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Celebrating 50 Years of Title IX

National Crittenton Applauds the Department of Education’s Release of New Title IX Regulations & Celebrates 50 Years of Title IX

The proposed regulations will protect girls, young women and gender expansive young people from sexual violence in education settings, including important protections for LGBTQI+ students and pregnant and parenting students.

(PORTLAND, OR): At National Crittenton, we envision a world in which all cis and trans girls, young women and gender-expansive young people can achieve potential and live unapologetically liberated lives without fear of violence and injustice. Today—as we mark the 50th anniversary of Title IX— the U.S. Department of Education released new Title IX regulations that prioritize the protection of survivors, a critical step for advancing gender justice in schools.

Changes to Title IX made under the last administration removed protections for survivors of sexual assault, made it harder for students to report assault and limited the ability of schools to investigate and address sexual violence.  These changes put girls and young folx in harm’s way.  The proposed Title IX regulations released today by the Biden Administration return us to a more inclusive definition of sexual assault, and restore crucial protections for students who are victims of sexual harassment, assault, and sex-based discrimination.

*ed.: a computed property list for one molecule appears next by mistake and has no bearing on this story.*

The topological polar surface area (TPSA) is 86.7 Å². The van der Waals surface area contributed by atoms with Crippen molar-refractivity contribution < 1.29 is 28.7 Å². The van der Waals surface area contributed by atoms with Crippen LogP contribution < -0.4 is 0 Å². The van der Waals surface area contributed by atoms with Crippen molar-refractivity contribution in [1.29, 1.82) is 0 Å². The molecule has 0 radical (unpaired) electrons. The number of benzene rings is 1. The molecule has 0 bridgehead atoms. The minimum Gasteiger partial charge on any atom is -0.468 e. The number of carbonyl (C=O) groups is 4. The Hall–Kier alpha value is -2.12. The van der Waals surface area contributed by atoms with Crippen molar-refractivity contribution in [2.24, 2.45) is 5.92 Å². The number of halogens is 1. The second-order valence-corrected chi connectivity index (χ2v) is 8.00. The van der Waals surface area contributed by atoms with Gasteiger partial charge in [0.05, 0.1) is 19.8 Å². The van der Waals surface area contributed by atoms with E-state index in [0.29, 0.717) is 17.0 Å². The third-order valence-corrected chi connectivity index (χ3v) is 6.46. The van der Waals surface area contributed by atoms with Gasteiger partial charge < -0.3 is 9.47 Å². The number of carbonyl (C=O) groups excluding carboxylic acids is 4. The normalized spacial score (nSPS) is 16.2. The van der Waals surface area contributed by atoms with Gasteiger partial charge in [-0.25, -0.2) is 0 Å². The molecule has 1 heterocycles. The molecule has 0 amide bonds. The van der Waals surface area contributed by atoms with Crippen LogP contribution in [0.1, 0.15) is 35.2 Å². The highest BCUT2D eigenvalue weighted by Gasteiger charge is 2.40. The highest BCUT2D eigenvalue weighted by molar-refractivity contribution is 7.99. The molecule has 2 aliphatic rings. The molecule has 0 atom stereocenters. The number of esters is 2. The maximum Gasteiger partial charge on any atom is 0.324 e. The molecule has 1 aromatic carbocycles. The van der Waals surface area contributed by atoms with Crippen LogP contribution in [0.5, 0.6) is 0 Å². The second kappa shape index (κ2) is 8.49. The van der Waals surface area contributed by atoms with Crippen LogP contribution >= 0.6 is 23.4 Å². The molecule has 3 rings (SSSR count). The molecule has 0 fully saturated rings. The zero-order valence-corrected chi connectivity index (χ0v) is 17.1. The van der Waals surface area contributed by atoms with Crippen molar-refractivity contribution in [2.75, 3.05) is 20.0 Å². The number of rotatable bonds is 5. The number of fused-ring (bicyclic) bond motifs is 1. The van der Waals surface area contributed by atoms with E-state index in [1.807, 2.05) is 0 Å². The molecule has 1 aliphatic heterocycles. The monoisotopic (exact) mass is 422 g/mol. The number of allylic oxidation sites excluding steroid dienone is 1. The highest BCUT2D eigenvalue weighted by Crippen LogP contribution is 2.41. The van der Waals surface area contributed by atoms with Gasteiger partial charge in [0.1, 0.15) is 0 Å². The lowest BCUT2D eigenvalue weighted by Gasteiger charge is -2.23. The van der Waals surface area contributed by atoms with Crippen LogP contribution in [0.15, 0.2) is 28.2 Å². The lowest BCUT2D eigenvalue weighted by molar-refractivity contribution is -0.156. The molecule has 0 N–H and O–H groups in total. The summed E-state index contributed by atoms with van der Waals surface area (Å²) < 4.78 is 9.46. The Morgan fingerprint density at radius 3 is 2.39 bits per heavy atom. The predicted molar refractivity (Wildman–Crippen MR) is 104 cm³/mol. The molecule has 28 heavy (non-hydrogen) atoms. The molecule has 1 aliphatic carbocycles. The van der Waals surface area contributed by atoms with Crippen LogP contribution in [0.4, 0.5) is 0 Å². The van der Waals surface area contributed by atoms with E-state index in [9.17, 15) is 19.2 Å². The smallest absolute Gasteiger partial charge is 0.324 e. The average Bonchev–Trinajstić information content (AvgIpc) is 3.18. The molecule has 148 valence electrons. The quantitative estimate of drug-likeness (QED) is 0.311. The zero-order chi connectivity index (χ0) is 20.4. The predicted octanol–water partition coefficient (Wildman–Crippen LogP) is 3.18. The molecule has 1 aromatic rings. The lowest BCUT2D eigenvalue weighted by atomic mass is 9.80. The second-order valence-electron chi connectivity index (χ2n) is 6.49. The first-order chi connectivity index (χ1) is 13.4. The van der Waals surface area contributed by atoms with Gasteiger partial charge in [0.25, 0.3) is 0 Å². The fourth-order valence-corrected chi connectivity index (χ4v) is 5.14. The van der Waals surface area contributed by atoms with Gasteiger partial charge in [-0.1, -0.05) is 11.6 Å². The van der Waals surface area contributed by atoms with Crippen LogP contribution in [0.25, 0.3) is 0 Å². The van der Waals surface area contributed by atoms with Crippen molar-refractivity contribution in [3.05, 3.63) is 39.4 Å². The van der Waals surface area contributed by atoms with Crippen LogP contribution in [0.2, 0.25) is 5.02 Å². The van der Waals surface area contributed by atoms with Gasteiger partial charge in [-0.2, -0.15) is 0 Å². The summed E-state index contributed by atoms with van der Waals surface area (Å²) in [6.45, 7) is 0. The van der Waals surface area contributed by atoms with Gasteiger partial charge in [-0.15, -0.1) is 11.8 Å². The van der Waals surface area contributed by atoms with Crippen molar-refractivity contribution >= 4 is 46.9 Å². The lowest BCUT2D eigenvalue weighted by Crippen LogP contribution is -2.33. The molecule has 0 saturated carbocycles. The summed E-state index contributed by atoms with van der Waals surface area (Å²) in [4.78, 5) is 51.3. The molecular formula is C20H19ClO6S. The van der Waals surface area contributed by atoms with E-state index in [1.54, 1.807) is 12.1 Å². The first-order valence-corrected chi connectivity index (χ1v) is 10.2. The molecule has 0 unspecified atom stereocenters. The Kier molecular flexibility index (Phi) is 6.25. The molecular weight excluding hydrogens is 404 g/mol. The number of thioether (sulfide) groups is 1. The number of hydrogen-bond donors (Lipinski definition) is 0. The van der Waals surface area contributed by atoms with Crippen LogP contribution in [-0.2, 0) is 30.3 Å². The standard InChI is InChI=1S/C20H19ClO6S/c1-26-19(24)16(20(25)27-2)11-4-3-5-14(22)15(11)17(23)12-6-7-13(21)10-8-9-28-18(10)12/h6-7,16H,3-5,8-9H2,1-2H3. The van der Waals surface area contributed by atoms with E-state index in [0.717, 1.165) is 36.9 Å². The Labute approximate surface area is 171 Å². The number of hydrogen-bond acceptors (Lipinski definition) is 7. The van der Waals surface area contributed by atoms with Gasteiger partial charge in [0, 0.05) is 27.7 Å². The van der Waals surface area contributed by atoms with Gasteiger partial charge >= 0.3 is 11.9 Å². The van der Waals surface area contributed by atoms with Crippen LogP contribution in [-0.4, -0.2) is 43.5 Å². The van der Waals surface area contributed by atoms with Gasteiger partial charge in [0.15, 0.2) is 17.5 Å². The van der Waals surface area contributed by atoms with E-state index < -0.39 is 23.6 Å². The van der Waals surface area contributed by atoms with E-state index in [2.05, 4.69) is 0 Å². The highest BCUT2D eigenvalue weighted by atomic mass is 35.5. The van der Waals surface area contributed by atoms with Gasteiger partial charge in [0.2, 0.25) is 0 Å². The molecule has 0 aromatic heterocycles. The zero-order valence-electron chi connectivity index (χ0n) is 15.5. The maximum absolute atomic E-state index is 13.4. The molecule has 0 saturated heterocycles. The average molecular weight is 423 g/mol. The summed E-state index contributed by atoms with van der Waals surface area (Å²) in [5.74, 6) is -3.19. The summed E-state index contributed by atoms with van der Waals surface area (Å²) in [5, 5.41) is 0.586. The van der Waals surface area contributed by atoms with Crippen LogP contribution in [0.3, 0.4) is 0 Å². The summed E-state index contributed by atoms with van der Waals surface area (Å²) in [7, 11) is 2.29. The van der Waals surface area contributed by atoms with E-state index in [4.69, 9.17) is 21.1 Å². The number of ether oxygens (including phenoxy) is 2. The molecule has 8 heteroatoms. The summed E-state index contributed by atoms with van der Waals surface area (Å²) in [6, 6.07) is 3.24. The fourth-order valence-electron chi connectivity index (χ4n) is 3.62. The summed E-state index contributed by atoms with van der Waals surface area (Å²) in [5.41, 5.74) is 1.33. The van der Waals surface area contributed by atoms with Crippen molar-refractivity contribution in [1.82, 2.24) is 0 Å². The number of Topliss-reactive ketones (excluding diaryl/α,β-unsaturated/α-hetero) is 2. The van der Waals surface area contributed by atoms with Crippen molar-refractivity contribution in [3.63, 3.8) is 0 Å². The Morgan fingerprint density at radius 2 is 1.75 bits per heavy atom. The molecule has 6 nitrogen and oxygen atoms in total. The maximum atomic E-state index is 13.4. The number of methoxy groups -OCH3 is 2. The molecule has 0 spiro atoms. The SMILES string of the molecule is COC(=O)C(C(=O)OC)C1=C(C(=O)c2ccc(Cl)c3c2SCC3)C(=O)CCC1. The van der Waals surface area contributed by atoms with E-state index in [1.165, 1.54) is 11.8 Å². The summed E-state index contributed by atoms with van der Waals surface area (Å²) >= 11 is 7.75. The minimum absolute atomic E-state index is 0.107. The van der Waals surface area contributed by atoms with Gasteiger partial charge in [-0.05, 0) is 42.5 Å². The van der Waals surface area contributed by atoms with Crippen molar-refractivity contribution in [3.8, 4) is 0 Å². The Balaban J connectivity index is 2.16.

“Girls and gender-expansive young people need an education free from discrimination and violence of any kind, including sexual violence,” said National Crittenton President, Jeannette Pai-Espinosa. “The changes to Title IX in the last Administration ripped back protections for girls*, and were devastating to their ability to thrive.  We are thrilled to finally see proposed regulations that build back these protections, and we applaud the much-needed protections specifically for LGBTQIA2S+ young people and pregnant and parenting students who we know face additional barriers to safety.”

There is still so much more work to do to achieve justice, healing and opportunity for girls*, young women, including young moms in school, and young people across the gender spectrum, and to ensure that schools not only offer protections from sexual violence, but are culturally-responsive and trauma-informed.  We know these proposed Title IX regulations are important, but are only one step.  Girls, young women and gender-expansive young people experience violence of multiple forms within and out of school and campus settings.  Girls of color are over-disciplined in schools, and face increased risks of police violence in their communities; trans girls and young women of color face an epidemic of violence across the U.S.; girls and young people that are system-involved face pervasive violence across welfare and the juvenile justice systems, as examples.  Our mission at National Crittenton is to ensure that girls live free of violence at the intersection of all their identities and in every space they exist.  This means ensuring that as we do the hard work to build a vision for gender justice for the next 50 years, we center girls, young people and survivors that face the most barriers to safety.

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